Now, coincidentally, situationism has sort of been back on the radar, lately. In February 2017, the New York Times ran a piece by Robert Zaretsky, called ‘Trump and the ‘Society of the Spectacle’.’ In the piece, Zaretsky offers this very Situationist sounding line:
Like body snatchers, commodities and images have hijacked what we once naïvely called reality. The authentic nature of the products we make with our hands and the relationships we make with our words have been removed, replaced by their simulacra.”
In the episode, Charlie, Jim and I get into some discussion of this piece. One of our big points is that perhaps Zaretsky’s take is kind of off the mark. For him, the Trump is the master of the image, in a time when the very form of image itself, has hijacked our reality. Focusing on the image as the problematic form this way, however, Zaretsky’s Situationists resonate somewhat too cynically. Indeed, it could be said they bear a familiar resemblance with the work of another famous French scholar, Jean Baudrillard. Now, Baudrillard doesn’t hail from Situationism. But he is a critic of contemporary capitalism, and he is particularly preoccupied with the rise of what he terms ’hyperreality’ — an economic era dominated by the logic of the image, wherein humans have been seduced into a state of passive consumption. For Baudrillard, where older modes of capitalism were predicated on production of actual goods, society today is a simulation; we are a consumer society, but what we consume is nothing more than signs, or symbols. In such a society, even political resistance has sort of dissipated into a kind of moral relativism; we no longer fight for any particular group’s “code” — instead we adopt a stance of ironic “fascination.”
This attitude of fascination, or what we might even call flanneurism, is exemplified in a scene in the recent Adam Curtis documentary, Hypernormalization. In this scene, we meet a young Patti Smith, giggling as she recounts the ironic prospect of poor people, watching movie trailers over and over, on a small screen outside of a cinema. Its as if she’s hypnotized herself, by the total surrender to passivity of the people watching the screen. She is overwhelmed by the cynicism of it all, and can only laugh.
But in the episode, we make the argument that this is perhaps precisely the wrong way to interpret the Spectacle. Situationism is much more than simply a critique of seduction; the theory of spectacle is NOT simply that we have been reduced to the status of a mass of consumers, or that we are simply distracted by the ongoing barrage of the media’s meaningless images. To the contrary, a key concept that has come up for us in our discussions is that of “separation” — which is something like the alienation experienced by everyday people, not just in capitalism, but also in other highly bureaucratized technical systems, like the Soviet Union, when rationalities of expertise work to delegitimize any demand they might make, for true collective participation in the productive systems that govern their lives. And, we argue, it is in this sense that Society of Spectacle is still very much a Marxist project. One need only consider how frequently the topic of the proletariat is discussed, and the various tasks to which it must attend, if it is to survive.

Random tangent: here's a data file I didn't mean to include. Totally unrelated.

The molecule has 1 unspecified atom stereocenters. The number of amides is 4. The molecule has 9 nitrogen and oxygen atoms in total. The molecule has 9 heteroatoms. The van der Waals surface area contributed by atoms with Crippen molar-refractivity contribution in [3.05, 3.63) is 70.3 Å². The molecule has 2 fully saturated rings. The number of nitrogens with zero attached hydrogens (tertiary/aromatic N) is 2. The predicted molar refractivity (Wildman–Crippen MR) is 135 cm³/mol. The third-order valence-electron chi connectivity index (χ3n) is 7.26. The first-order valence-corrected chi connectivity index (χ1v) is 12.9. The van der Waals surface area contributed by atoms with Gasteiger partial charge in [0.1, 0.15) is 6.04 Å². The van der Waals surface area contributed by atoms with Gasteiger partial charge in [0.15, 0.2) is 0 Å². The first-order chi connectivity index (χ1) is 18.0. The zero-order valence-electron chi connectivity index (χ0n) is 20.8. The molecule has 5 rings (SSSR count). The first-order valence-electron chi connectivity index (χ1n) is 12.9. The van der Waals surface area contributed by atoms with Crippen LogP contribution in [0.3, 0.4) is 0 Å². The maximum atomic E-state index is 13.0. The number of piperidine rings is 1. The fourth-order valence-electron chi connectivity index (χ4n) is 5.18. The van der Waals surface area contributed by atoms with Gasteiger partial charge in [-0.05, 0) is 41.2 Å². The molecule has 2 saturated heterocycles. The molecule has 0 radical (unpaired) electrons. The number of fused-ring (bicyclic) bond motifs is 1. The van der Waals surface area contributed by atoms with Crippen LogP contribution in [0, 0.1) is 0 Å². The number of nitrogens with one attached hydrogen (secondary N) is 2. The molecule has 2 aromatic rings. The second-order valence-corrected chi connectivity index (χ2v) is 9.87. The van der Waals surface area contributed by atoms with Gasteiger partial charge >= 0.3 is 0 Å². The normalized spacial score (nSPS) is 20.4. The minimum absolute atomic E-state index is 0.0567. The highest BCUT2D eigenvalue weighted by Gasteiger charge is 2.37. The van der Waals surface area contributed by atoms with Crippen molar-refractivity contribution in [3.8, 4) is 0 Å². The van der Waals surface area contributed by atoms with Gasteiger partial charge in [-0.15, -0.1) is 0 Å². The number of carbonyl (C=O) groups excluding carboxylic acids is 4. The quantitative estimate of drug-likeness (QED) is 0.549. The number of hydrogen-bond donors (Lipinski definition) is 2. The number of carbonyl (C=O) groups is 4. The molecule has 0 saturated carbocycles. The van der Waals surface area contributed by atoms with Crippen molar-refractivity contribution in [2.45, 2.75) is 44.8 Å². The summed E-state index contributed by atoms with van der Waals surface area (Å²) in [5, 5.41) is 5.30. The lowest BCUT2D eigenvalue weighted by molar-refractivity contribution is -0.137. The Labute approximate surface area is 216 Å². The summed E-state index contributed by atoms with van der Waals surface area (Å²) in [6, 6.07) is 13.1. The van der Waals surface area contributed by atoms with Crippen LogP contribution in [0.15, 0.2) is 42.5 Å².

So, a little bit about our guests today. Both are from Ohio:
- Charlie Umland is a cook. He likes to learn about art and philosophy and communism, and he is an unapologetic D&D fan.
- Jim Calder works in public humanities, and supports the radical critique of everyday life, mostly through reading groups – and, he also loves smoking. Catch him on Twitter at @jamesdcalder
In the first part of the show, you’ll hear us outline some of the basic ground we want to cover: separation, the contrast with Baudrillard, the role of theory, the attitude of the situationists towards modernity, and the emancipatory potential of technology.
Next week we’ll be dropping Part 2 of this episode, which looks at Situationism in something more like an activist light. We’ll talk about the role of the Situationists in the context of the student uprising, in May ’68, their attitude towards the Soviet invasion of Czechoslovakia, some of their scattered commentaries on war, and the question of what, if anything, Guy Debord would have to say about Jordan Peterson(!).
Special thanks this week to Darren Latanick, who produced the episode. As always, feel welcome to reach out on Twitter if you have any feedback or questions: we’re at @occupyirtheory